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Friday, 4 May 2018

Comments on Cloud Native Java: Designing Resilient Systems with Spring Boot, Spring Cloud, and Cloud Foundry

As the title says the authors emphasizes on proprietary open source technologies based on Spring Boot and Java 1.8. The  huge text assumes an advanced reader who  not only has solid experience in several Cloud computing  vendors, namely Amazon web services,   but also in Spring, REST web services, integration and design architecture. This is clearly not a book for introductory level java programmers wishing to learn Spring or Java, although there is a guide about setting up the relevant IDE and so on. I quote the contents of the text at a glance:
  • The Basics: learn the motivations behind cloud native thinking; configure and test a Spring Boot application; and move your legacy application to the cloud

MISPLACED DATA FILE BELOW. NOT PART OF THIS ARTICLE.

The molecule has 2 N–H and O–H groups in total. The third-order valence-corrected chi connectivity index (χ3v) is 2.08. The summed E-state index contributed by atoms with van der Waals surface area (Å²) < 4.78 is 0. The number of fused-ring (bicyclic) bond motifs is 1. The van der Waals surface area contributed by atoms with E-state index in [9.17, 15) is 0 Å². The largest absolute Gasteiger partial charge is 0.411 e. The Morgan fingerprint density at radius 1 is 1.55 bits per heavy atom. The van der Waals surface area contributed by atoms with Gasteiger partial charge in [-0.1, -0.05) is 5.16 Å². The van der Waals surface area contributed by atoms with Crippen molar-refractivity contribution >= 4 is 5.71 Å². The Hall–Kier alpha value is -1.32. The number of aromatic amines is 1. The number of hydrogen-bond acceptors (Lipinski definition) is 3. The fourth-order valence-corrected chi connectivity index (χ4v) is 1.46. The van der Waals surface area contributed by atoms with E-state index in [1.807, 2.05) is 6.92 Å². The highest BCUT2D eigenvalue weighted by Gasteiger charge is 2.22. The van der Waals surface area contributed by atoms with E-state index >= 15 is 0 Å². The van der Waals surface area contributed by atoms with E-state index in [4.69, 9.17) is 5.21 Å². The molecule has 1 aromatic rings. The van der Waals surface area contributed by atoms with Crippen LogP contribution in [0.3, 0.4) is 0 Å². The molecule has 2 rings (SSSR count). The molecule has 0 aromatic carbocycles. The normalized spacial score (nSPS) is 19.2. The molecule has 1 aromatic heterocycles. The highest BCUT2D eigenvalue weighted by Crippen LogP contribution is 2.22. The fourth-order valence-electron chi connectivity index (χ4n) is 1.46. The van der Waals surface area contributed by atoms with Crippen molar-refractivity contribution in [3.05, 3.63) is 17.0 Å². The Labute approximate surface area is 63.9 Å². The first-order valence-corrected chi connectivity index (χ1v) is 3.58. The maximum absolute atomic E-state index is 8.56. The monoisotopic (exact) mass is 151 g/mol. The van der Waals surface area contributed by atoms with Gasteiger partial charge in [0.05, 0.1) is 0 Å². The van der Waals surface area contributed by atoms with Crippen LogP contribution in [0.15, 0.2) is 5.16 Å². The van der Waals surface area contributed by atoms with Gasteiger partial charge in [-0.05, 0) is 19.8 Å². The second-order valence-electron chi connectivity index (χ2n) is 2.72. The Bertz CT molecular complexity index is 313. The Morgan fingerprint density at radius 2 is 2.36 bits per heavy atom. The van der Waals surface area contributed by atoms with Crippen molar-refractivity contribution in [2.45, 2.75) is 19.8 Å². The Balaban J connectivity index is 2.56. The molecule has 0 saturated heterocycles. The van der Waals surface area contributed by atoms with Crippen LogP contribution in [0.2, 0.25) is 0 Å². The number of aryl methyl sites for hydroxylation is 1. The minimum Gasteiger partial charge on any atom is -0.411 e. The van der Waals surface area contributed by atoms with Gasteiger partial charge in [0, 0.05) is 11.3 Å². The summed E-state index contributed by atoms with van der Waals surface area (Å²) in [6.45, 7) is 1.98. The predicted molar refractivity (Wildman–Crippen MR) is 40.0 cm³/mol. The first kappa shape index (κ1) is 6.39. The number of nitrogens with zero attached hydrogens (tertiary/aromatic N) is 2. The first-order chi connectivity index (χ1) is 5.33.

• Web Services: build HTTP and RESTful services with Spring; route requests in your distributed system; and build edge services closer to the data
  • Data Integration: manage your data with Spring Data, and integrate distributed services with Spring’s support for event-driven, messaging-centric architectures
  • Production: make your system observable; use service brokers to connect stateful services; and understand the big ideas behind continuous delivery
On the bright side, the code snippets presented in the text are coloured, making it easier to grasp it gist, and pleasant to the eye. Although the authors favour the open source movement, there is plenty of criticism i.e. on microservices architecture drawbacks, mainly due to overuse or misuse.
On the dark side there is a long list of errata on the publishers site, which at the time of reading the book was still unconfirmed.
All in all the book offers an enormous amount of useful information, but in my opinion still lacks of some more official after sales support by the authors.